Anti-Bullying — Federal Website is a website with a myriad of resources that is maintained by the U.S. Department of Health and Human Services.  It defines bullying as “[b]ullying is unwanted, aggressive behavior among school aged children that involves a real or perceived power imbalance. The behavior is repeated, or has the potential to be repeated, over time. Bullying includes actions such as making threats, spreading rumors, attacking someone physically or verbally, and excluding someone from a group on purpose.”  Cyberbullying is defined as “bullying that takes place using electronic technology. Electronic technology includes devices and equipment such as cell phones, computers, and tablets as well as communication tools including social media sites, text messages, chat, and websites.  Examples of cyberbullying include mean text messages or emails, rumors sent by email or posted on social networking sites, and embarrassing pictures, videos, websites, or fake profiles.”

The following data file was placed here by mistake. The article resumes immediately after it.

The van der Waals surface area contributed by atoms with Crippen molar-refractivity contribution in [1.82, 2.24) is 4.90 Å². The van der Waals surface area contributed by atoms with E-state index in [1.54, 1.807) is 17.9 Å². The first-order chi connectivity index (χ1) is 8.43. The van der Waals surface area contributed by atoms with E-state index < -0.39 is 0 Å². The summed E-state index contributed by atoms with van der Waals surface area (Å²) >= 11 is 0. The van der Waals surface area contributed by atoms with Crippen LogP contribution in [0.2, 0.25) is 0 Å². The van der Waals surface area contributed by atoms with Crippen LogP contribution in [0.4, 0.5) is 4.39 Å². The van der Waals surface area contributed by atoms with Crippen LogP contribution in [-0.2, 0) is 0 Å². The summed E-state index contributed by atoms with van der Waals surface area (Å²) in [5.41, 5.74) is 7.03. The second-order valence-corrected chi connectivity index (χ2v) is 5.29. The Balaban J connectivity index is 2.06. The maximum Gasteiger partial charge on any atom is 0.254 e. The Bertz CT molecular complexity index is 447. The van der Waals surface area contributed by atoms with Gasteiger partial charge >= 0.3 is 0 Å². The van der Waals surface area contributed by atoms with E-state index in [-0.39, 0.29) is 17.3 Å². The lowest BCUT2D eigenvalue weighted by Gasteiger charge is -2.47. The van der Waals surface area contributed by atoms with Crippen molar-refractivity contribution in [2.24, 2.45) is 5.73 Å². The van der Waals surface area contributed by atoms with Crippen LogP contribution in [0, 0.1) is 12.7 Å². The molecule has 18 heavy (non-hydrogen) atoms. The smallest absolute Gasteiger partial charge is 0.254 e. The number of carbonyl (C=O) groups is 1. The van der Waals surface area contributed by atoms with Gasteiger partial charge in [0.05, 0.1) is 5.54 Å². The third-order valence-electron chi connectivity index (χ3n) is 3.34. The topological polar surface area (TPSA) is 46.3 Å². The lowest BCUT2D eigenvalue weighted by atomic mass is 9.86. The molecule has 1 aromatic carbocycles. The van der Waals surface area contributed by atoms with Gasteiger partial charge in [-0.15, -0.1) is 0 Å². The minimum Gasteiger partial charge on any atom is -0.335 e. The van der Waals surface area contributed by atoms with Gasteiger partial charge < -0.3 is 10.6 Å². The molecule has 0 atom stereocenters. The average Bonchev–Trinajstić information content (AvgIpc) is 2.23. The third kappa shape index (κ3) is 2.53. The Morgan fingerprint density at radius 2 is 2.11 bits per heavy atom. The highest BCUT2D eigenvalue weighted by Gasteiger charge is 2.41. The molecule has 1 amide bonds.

The Center for Disease Control and Prevention published Youth Violence:  Technology and Youth — Protecting Your Child from Electronic Aggression, which is a tipsheet with strategies to deal with email, texting, chat rooms, websites, and instant messaging.

A February 2013 article by William E. Copeland, Dieter Wolke, Adrian Angold, and E. Jane Costello, Adult Psychiatric Outcomes of Bullying and Being Bullied by Peers in Childhood and Adolescence was published in JAMA Psychiatry, which found a link between youth who were victims of bullying and a higher risk of certain mental health disorders as youth and on into adulthood.  A summary is available here.

The Stopbullying Blog posts on research developments.

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